We’ve all come to recognize Les Trois Elles Interactive as a leader in making great educational apps, and Astropolo joins the ranks in helping to develop a ready and able student. Gameplay centers on learning to discriminate, process and to modulate one’s responses to visual, auditory and fine motor demands. From a sensory point of view, that’s a trifecta as coordinating these systems helps to provide a consistent reference point of self from which to make responses and/or operate. I am so excited by how innovative and unique this app is, and how it can directly impact a child’s ability to perform. Let’s take a look at what makes it is so exceptional. The premise of the game is to help an astronaut reach the planet Tropy by completing 8 missions that involve coordinating perception and our ability to discriminate and modulate our response. First stop is to create your rocket, and then send it off into space with a voice-activated lift off. Too soft a voice or an inability to sustain sound and you can't achieve liftoff. Games like these help some kids find their voice, and there is nothing like just belting out a countdown and liftoff to put a smile on your face. Next up is another chance to practice voice control by softly singing to Zleepy to help him sleep. I really appreciate the range of control with these two mini-games, and it is a good way to talk about inside/outside voices as well as having kids work on breath control. We now find ourselves on the Santa Planet, where Santa is sad – crying even because his reindeer have run off and he needs to catch them. Across the screen unicorns, elephants, and zebras run rampant with the missing reindeer. Finding and tapping on the reindeer capture them for Santa and help build strong visual motor skills. By visually crossing midline and incorporating both sides of the body to complete a task, it sets a student up for smooth sequential reading and writing in the future. The next planet also deals with visual scanning and making a motor response. Mr. Kissnot is a cranky alien that needs some love, and by drawing him hearts, he calms down. I like how the quest is to make a heart using one continuous line, as it demands control through the ability to start and stop and produce a symmetrical drawing – all good precedents for learning to write. Boogie Polo and Astros landing coordinate all 3 systems: visual, auditory and motor. Coordinating vision and auditory input with a motor act gives kids to practice and helps them feel more confident about their choices and interacting in the world...and that leads to self-initiation and competency. Something we want for all our kids. Each game can serve as a launching point for a variety of skill sets, and you can use any of the mini games as a warm up before the more intensive instruction to help a student center and focus. The themes are all familiar and some relate to daily routines or issues that may come up for kids, i.e. watching Santa cry or seeing Mr. Kissnot get so cranky can also lead the way for playing with and working on early strategies for self-regulation. The graphics by Chloe Mazlo are phenomenal, and the music/sound effects are a joy. You do have the option to turn off the music for more sensitive kids, and then re-introduce it as a child progresses. Running on my iPad Air, I had no crashes or delays. This app is a keeper. Jo Booth has been an Occupational Therapist for over 30 years, and currently, works in Pediatrics with early intervention. She sees kids newly diagnosed on the spectrum as well as medically fragile kids. She loves to move, explore and play every day; so that "her kids" grow up to be healthy independent learners.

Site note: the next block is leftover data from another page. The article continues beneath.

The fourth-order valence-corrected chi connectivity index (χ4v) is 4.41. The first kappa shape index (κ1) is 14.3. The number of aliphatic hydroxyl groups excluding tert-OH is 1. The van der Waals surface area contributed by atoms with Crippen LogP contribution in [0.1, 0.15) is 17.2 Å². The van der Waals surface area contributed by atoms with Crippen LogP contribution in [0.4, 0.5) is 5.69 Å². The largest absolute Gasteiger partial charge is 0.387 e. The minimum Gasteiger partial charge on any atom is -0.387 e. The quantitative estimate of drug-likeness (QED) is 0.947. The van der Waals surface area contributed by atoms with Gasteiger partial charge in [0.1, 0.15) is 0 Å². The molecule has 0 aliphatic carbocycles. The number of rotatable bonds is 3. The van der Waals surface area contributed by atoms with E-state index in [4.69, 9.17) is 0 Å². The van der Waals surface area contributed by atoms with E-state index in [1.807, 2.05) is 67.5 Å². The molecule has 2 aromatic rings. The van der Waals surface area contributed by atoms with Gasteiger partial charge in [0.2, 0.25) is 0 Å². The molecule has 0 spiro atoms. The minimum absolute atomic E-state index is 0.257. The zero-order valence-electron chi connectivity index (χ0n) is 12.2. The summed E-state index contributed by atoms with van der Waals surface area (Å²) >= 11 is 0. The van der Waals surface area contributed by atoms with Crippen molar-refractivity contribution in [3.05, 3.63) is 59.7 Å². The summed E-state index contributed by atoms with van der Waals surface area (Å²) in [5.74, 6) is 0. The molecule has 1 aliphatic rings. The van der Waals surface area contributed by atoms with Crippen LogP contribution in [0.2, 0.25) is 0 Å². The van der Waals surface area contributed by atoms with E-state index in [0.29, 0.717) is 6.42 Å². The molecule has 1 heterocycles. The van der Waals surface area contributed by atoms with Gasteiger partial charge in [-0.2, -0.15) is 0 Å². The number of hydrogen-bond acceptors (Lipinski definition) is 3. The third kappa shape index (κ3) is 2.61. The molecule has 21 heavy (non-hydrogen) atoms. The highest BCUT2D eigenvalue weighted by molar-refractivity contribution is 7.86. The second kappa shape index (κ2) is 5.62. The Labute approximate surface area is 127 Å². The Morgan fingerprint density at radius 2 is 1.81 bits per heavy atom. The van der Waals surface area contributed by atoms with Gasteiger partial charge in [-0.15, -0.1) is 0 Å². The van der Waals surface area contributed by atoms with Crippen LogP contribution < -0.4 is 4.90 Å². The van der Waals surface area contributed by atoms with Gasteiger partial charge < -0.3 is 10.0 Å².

Written by Jo Booth
Jo Booth has been an Occupational Therapist for over 30 years and currently works in Pediatrics with early intervention. She sees kids newly diagnosed on the spectrum as well as medically fragile kids. She loves to move, explore and play every day; so that “her kids” grow up to be healthy independent learners.
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